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Packing dissonance!

29 May

No turning back now, my 2 litre ‘life support’ boxes are packed, duct taped shut and dispatched off to Cape Town.

Now the FC organisers have the unenviable task of driven them off into the bundus where the overnight stops are located.


And no, there are zero Cheese Puffs in my boxes – damn you Celiac 🙂

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Winter training

27 May

Great training weekend.100km with @jackblacksa and co in Megalies & 60km today at Van Gaalen with Benj and @GregoriousB — Jody Forrester (@Jo_Fo)


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Map Technicians

24 May

A big thank you to Mike W for taking some of us new and not so new FC nutters through his mad route knowledge this evening.

I was nervous, now borderline petrified!


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by in Qhubeka

Today I had the good fortune of witnessing the power of the Qhubeka initiative first hand. I attended the formal handover of Qhubeka bikes to a community who has earned this valuable transport mechanism through their own drive and determination. Through competing in the Freedom Challenge I hope to raise over 100 bikes that can be consolidated with the next community earned bike handover.

Below is the IOL press release for the occasion:


Wheels of fortune for green peddlers

May 31 2012 at 09:00am

Samantha Hartshorne

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Women from Wolf Informal Settlement in Vosloorus who benefited during MTN’s bike handover ceremony take their bicycles home. 24051212. Picture: Bongiwe Mchunu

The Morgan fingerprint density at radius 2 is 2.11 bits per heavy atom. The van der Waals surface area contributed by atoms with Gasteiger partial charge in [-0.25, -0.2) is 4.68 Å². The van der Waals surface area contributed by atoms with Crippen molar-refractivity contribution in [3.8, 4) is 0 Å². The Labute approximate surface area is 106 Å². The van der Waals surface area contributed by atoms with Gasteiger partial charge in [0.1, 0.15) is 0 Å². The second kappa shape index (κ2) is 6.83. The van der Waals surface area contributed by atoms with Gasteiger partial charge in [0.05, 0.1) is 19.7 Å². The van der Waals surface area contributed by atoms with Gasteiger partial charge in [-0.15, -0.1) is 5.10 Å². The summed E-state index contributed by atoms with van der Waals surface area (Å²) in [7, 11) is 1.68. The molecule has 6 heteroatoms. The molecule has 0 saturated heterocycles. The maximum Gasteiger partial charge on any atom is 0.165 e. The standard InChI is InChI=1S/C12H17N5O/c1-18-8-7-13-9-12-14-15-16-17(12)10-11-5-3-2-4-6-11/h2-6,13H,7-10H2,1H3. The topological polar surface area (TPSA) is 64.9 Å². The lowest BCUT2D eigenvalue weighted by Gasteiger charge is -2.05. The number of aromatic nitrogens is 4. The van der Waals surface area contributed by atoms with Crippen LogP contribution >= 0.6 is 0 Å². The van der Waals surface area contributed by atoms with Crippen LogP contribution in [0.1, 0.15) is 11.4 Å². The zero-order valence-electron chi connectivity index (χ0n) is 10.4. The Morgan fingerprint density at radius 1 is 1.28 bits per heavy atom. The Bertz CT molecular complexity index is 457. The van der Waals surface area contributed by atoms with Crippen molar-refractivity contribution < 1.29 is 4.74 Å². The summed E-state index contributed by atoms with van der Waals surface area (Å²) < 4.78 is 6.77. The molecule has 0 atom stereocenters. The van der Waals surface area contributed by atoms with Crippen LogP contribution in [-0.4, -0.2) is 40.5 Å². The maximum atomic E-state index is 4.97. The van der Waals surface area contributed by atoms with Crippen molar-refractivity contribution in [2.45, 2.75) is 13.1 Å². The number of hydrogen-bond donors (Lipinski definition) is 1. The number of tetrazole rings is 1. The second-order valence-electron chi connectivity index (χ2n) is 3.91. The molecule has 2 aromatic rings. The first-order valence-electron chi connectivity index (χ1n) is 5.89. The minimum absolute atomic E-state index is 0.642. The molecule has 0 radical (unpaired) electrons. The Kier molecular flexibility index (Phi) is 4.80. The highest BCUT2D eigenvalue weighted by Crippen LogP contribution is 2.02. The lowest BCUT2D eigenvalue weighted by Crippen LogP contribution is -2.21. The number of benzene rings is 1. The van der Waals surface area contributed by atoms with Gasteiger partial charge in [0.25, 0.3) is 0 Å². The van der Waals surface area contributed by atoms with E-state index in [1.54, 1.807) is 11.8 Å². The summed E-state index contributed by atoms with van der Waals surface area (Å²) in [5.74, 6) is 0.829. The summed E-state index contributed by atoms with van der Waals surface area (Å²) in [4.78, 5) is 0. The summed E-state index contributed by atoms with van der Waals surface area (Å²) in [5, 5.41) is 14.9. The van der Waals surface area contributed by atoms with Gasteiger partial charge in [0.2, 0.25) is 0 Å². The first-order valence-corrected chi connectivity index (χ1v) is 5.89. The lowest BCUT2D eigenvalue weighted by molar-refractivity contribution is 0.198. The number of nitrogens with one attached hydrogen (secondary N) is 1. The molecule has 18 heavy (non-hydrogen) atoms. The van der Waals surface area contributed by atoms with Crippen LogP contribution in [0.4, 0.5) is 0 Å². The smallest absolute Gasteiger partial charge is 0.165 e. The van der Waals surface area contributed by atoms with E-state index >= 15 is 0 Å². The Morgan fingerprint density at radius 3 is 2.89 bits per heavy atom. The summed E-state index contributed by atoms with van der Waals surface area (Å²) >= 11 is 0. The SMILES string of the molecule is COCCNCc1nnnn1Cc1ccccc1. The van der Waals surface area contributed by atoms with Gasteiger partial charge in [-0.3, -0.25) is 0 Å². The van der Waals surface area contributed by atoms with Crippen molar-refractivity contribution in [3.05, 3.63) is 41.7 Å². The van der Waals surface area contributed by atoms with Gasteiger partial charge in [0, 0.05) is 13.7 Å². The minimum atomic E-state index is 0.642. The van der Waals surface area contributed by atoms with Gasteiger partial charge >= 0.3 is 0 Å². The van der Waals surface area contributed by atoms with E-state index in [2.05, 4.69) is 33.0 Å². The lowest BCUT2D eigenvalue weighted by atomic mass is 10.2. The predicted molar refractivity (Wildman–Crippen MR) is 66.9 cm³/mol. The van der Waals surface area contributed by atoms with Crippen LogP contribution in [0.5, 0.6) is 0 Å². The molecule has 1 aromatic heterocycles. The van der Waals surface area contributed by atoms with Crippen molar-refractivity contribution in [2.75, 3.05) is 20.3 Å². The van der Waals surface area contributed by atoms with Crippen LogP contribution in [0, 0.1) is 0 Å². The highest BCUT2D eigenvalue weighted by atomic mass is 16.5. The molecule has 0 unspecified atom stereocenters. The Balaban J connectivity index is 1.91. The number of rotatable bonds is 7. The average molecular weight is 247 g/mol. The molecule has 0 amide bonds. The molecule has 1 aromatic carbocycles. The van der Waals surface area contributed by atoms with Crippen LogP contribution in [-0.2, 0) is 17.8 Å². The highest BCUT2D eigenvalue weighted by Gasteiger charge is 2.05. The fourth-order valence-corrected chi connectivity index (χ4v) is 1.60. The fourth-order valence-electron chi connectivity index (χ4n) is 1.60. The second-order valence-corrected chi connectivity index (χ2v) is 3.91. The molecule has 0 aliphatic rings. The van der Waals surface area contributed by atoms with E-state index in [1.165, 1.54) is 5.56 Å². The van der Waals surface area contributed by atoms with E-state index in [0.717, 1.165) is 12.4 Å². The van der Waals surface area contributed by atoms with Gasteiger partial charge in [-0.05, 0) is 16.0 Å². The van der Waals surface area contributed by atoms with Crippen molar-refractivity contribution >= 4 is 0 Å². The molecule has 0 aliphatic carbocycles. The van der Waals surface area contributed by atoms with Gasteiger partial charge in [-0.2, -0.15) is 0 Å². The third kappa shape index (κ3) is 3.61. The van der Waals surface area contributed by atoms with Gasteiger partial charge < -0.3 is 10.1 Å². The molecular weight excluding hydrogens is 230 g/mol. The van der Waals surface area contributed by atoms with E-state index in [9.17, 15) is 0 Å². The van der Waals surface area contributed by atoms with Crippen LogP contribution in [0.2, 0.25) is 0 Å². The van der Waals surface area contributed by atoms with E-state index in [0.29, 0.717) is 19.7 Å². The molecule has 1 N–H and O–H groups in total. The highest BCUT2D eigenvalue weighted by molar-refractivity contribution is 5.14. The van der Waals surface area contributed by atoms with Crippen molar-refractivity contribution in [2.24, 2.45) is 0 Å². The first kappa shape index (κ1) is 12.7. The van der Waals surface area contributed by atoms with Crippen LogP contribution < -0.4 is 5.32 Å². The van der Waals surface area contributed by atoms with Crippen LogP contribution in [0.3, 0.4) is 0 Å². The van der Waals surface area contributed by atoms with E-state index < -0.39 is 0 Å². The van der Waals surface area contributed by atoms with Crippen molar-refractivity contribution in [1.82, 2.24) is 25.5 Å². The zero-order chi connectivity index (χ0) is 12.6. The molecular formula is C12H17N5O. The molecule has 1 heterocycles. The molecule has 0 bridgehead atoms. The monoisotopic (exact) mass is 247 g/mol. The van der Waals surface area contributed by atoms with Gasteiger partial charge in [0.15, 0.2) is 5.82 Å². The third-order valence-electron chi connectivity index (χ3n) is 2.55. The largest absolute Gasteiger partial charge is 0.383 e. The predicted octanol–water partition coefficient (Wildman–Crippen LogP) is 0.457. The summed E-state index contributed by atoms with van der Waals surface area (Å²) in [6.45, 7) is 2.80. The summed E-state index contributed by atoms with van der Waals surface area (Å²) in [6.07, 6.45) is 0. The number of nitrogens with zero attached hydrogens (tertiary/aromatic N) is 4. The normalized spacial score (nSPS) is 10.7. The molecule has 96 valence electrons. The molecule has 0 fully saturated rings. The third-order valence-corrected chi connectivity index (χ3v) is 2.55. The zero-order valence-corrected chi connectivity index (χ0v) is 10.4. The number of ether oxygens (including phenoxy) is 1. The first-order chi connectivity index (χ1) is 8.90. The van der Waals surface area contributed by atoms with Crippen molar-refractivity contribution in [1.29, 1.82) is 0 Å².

Lillian Kembo, 47, steps forward to wheel away the third bicycle she has earned for growing 100 trees from seed in her small back yard in Wolf, an informal settlement on the dusty outskirts of Vosloorus.

Her first two shiny yellow bikes, with the word “Qhubeka” on the crossbar, are used by her teenage children to cycle to school and carry water and groceries, but Kembo says this one is for her brother-in-law who “does too much” for her.

Qhubeka (“To carry on”) rewards community members in 80 nodes around the country, as far afield as Khayelitsha and Nelspruit, for environmentally responsible activities like growing trees, vegetables and recycling.

Kembo, known as a “tree-preneur”, says she has 1 500 saplings of various heights growing in discarded 2 litre plastic bottles, which she sells back to Qhubeka when they are 1m tall.

In the case of recycling, the community members “bank” 1 000kg of plastic, tin and paper to earn one bike.

ST WolfBikeDonation245
An excited Nkosi Mchunu rides his bike at Wolf Informal Settlement in Vosloorus during MTN’s bike handover ceremony in conjuction with Qhubeka and Widlands projects. 24051212. Picture: Bongiwe Mchunu 

According to Anthony Fitzhenry, director of Qhubeka, they can trade for other items, like Jojo water tanks, and many sell the bikes for cash.

Hlengiwe Mthembu, 30, hands over the 120 bikes, mostly sponsored by MTN, on the bare soccer pitch. She says Vosloorus is now home, even though she grew up in northern KZN.

She has run the Wolf-Qhubeka project for four years since Wildlands (the Conservation Trust that conceptualised reward programmes for communities) transferred her.

“They wanted someone to surrender themselves to Johannesburg.”

Qhubeka also provides support to health-care workers, schools and aims to send the first African team of cyclists, chosen from around the continent, to the 2013 Tour de France.

Operating since 2004, Qhubeka has responded to SA’s unique situation and in line with their motto, “hands up, not hands out”, have handed out 140 000 bikes in all.

ST WolfBikeDonation258
Evans Ntshangase rides his bike at Wolf Informal Settlement in Vosloorus during MTN’s bike handover ceremony in conjuction with Qhubeka. 240512.Picture: Bongiwe Mchunu